New Delhi: That Indian hockey has hit rock bottom is common knowledge. But now even a relatively unknown sport like wushu has moved ahead in the Sports Ministry's list of priority sports. The image of the National Game has taken a further beating with it getting the axe from the priority list.
A board at the office of the Indian Hockey Federation tells the story - the rich history of a game that got India eight Olympic gold medals - way more than any other country, even now. But for the Sports Ministry, these numbers don't mean much.
We have a very clear objective criteria, on the basis of which this categorisation is done. And I see no inconsistency between our general criteria and and the criteria applied to hockey," Union Sports Minister Mani Shankar Aiyar told reporters.
Ironically, the downgrading came on a day when the new look team advanced to the semis of the Sultan Azlan Shah tournament, beating Argentina 2-0. No wonder then that the sports community has reacted angrily.
"While we are doing our best to promote hockey so that it can come back to its old glory, this is very unfortunate," Indian Olympic Association President Suresh Kalmadi says.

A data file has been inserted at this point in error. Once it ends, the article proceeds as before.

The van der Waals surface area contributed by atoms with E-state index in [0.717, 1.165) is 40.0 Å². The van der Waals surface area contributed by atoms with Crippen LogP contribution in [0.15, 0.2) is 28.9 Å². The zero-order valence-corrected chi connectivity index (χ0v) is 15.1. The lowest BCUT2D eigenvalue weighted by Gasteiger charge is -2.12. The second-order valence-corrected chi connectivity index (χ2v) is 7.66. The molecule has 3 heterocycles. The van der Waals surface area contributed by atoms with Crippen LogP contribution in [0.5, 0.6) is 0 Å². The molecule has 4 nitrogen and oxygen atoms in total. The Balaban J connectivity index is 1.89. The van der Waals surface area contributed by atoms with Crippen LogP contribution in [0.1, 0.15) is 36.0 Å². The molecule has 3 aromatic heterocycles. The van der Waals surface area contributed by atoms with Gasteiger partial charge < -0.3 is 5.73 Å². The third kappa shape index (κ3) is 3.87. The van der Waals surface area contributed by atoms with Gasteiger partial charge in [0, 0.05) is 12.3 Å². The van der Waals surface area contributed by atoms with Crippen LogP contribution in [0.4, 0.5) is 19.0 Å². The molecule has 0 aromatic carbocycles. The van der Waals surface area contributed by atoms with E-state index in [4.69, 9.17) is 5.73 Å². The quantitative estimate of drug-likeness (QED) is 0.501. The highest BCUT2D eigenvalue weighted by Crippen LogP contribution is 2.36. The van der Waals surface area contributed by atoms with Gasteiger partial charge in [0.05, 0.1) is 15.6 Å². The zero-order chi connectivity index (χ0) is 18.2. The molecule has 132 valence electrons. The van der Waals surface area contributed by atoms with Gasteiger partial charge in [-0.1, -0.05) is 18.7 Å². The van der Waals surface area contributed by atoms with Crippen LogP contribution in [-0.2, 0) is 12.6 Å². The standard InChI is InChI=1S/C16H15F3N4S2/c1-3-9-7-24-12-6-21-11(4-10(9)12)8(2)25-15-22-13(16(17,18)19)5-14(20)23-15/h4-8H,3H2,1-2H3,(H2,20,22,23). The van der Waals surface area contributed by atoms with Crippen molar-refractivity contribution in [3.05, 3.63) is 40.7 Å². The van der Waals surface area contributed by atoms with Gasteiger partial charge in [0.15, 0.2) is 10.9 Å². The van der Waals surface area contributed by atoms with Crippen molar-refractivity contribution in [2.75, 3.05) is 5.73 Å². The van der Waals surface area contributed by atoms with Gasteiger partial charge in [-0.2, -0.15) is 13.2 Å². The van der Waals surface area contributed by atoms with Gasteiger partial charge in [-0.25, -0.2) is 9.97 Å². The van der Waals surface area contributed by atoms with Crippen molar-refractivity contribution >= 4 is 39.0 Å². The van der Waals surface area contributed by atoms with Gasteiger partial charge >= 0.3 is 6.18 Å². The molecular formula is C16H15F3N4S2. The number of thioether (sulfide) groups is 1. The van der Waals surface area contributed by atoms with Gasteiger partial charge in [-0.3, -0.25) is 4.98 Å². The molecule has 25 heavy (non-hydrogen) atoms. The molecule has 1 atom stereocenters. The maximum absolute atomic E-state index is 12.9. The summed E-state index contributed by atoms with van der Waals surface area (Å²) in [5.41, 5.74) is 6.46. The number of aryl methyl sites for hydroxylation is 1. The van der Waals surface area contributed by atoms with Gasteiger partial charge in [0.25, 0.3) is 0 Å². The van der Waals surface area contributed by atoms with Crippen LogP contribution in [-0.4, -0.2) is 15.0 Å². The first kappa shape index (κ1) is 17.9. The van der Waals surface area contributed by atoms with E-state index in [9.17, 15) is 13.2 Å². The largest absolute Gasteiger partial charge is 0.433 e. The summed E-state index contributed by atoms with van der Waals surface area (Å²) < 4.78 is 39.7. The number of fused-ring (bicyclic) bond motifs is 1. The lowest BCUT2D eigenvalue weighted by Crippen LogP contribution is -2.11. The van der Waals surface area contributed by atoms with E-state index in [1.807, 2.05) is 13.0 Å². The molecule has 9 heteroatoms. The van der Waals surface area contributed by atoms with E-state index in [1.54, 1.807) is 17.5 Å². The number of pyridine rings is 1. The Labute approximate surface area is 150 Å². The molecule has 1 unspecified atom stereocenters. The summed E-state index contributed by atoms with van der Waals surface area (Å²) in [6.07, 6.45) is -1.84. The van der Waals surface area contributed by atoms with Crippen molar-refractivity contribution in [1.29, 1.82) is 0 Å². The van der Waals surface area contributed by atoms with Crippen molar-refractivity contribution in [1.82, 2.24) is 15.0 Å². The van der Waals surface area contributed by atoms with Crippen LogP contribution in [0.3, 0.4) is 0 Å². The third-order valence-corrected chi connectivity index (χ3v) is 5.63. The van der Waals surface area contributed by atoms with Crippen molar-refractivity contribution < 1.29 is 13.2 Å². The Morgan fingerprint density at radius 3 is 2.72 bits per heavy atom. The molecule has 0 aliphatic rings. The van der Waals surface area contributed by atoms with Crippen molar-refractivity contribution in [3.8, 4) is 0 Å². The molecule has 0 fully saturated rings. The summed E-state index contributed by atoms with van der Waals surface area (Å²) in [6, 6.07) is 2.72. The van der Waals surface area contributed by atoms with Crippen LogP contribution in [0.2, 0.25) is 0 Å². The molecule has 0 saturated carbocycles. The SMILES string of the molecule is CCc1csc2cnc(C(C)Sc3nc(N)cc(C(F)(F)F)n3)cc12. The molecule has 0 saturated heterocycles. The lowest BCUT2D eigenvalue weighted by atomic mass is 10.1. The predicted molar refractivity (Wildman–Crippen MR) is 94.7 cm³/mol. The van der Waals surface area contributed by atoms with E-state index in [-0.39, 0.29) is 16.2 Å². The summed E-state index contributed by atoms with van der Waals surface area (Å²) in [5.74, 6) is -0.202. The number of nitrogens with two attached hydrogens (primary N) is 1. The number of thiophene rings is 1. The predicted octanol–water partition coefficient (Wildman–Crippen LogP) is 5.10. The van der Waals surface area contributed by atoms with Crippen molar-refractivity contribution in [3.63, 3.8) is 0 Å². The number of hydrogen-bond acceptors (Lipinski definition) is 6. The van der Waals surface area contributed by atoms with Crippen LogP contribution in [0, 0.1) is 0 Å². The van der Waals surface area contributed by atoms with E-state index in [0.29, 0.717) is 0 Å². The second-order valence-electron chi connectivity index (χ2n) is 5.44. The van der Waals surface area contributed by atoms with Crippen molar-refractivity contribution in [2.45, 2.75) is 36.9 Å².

"The Government of India, they should pull up the Federation, whatever nonsense they are up to," former India hockey captain Pargat Singh adds.
Indian sports are classified into three categories based on medal prospects - priority, general and others.
India's 2006 performance in hockey was abysmal, failing to make the semi-final at the Commonwealth Games, third at the Azlan Shah, 11th at the World Cup, and missing out on a semi-final berth for the first time ever at the Asian Games.
"The right message which we are sending is that unless the Indian Hockey Federation is able to show better results on the ground, they cannot be prioritised higher," Aiyar reiterated.
Former players say that the move lacks logic and foresight, especially as Indian hockey is trying to regroup after repeated failures. But they also agreed that by doing so, the Ministry is targetting the IHF and the way it is being run. The message is clear: be accountable.
(With inputs from Meetu Jain)